Portrait Mode: iPhone X vs. Galaxy Note 8 vs. Huawei Mate 10 vs. Sony A7

My last camera comparison clearly showed all top-smartphones have top-cameras - even in low light. But what about portrait mode? Let‘s find out.

Sony A7 vs iPhone X vs Galaxy Note 8 vs Mate 10

To add a little extra challenge to the comparison I once again took the same shots with my Sony A7. I cropped all the images so that focal length or the aspect ratio don’t give the camera away too easily. By the way I took all the pictures on a rainy day with less then ideal light and of course without a tripod. 

So let's compare! Can you spot the picture shot with the full frame camera?


Curiously the comparison with the truck turned out to be a challenge for all three phones. With the Mate, only the second picture turned out to be useful. With the iPhone and the Note, I had to switch off portrait mode completely to get the shot. Below you can see the failed attempts from all three phones. The wheels were apparently especially difficult for the software to get right. 

Solution: 

1st picture: A (iPhone X), B (Sony A7), C (Note 8), D (Mate 10) 

2nd picture: A (Mate 10), B (Note 8), C (Sony A7), D (iPhone X)

3rd picture: A (Note 8, portrait mode didn't work), B (Mate 10), C (Sony A7), D (iPhone X)

4th picture: A (Mate 10), B (Note 8), C (Sony A7), D (iPhone X)

5th picture: A (Mate 10), B (Note 8, portrait mode turned off), C (Sony A7), D (iPhone X, portrait mode turned off)

6th picture: A (Note 8), B (iPhone X), C (Mate 10)  

Once again I leave the conclusion to you guys. How difficult was it to spot the full frame camera? Which smartphone camera do you like best? Do you even have a favorite? Let me know on Twitter

Low light: iPhone X vs. iPhone 8 Plus vs. Galaxy Note 8 vs. Mate 10

I love non-scientific real world camera comparisons. This time I took the newest and best phones into our dimly light cellar. 

I tried the Galaxy Note 8, the iPhone 8 Plus, the iPhone X and the Huawei Mate 10. Please note: Google doesn't sell the Pixel 2 in Switzerland. So, no Pixel. Sorry!

All four phones have double cameras. But the Huawei is at a slight disadvantage. It doesn't have a zoom lens and uses digital zoom. The second lens is the same focal length but with a black and white sensor. The zoom lens of the iPhone 8 Plus is the only lens in the comparison that isn't optically stabilized. 

All photos were taken with the standard camera app. No special settings. And no flash. 

iPhone X: 1x.

iPhone X: 2x.

iPhone 8 Plus: 1x.

iPhone 8 Plus: 2x.

Huawei Mate 10: 1x.

Huawei Mate 10: 2x (digital zoom).

Galaxy Note 8: 1x.

Galaxy Note 8: 2x. 

The Note 8 obviously produces the brightest images. But what happens if you turn up the brightness of the iPhone X picture? Let's have a look:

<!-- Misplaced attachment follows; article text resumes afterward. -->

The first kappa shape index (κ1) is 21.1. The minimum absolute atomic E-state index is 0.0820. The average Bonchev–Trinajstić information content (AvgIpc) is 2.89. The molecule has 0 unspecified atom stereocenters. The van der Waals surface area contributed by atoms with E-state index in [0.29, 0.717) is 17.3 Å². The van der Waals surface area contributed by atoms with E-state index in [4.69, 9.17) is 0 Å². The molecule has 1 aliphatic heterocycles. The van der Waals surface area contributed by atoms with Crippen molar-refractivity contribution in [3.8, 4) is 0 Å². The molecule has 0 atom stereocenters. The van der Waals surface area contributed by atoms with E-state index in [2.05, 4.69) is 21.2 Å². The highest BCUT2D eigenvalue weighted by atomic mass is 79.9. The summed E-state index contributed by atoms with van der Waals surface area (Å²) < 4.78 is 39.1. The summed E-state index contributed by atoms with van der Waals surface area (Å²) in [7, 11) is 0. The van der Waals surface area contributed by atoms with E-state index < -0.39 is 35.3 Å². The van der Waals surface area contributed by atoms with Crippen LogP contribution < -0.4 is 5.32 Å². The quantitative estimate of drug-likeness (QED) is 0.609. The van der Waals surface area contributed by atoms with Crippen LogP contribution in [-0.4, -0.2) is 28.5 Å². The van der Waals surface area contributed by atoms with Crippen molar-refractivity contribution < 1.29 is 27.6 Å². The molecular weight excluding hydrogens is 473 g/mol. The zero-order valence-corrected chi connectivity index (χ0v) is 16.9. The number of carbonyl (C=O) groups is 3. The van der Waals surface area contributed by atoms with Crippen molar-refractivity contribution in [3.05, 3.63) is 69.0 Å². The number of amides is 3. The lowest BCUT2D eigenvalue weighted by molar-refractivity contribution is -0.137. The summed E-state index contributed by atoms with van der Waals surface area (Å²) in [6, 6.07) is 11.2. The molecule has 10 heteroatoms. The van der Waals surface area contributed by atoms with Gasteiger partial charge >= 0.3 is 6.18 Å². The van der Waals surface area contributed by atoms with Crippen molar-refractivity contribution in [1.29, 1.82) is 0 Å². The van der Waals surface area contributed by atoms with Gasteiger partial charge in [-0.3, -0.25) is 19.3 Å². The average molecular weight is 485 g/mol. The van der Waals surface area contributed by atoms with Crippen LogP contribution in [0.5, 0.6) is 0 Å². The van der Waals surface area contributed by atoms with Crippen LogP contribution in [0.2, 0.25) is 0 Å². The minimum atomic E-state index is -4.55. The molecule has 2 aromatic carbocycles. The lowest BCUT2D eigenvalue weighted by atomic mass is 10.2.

Galaxy Note 8: 2x (no editing).

iPhone X: 2x (brightness adjusted).

And finally a comparison between the zoom lenses of the iPhone X and the iPhone 8 Plus. What a difference the optical images stabilization makes!

iPhone X: 2x with optical image stabilization. 

iPhone 8 Plus: 2x without optical image stabilization.

In the end, I think it's amazing how smartphone photography improves with every new generation. A few years ago all these images would have turned out downright terrible. 

What do you guys think of these comparisons? Let me know on Twitter

P.S. The top and bottom pictures with all four phones were shot with my Sony A7 fullframe camera. It took a 30s exposure and a tripod to get these pictures at f/5 and ISO 100. Translation for non-photographers: It was quite dark. 

iPhone X: Where did the HDR option go?


Yesterday I took the iPhone X out to shoot some pictures. As with the iPhone 8, I like the camera a lot. But I'm still working on my final review.

When reviewing the pictures on the new OLED-screen I noticed something I hadn‘t on the iPhone 8. In the camera app, the HDR-option is gone. And HDR is always on. 

The camera app without the HDR-option (left) and after activating it.

The camera app without the HDR-option (left) and after activating it.

Don‘t get me wrong. I like HDR. Just not always and without the possibility to easily turn it off. Luckily there is an option hidden in settings/camera. To get full control over the HDR-function back, turn Auto HDR off. 

how to deactivate auto-hdr in ios 11

The best thing about the iPhone X? The new swipe gestures

Only had the iPhone X for two days. I‘ve already written a first impression article for the Swiss newspaper Tages-Anzeiger and I‘m working on a big review now.  

The more I use the iPhone X the more obvious it gets. My favorite feature isn‘t the new design (It's beautiful!), the big screen (It‘s also beautiful!) or FaceID (It‘s super comfortable, fast, reliable and made me forget TouchID.).  

My favorite feature is the new swipe gestures.

Have a look:

P.S. You have to activate Reachability in the settings. You find it under General / Accessibility. 

iPhone 8 Plus vs. Sony A7 Part II

With all the feedback I got after I published my comparison between the iPhone 8 Plus and the Sony A7 I had to do a follow-up. 

Since the first comparison was a spur-of-the-moment thing over lunch break, I put a little more thought into it this time. Now I used a focal length (55mm) similar to the portrait lens of the iPhone (56mm).

This time it's also easier to spot which is which. The iPhone shoots 4:3 and the Sony 3:2. Let's have a look.

I'm constantly amazed how good the new iPhone camera with portrait mode is in good lighting situations. Can't wait to try the iPhone X in more difficult lighting situations.

Recommended App: Yoink improves Drag & Drop on iPad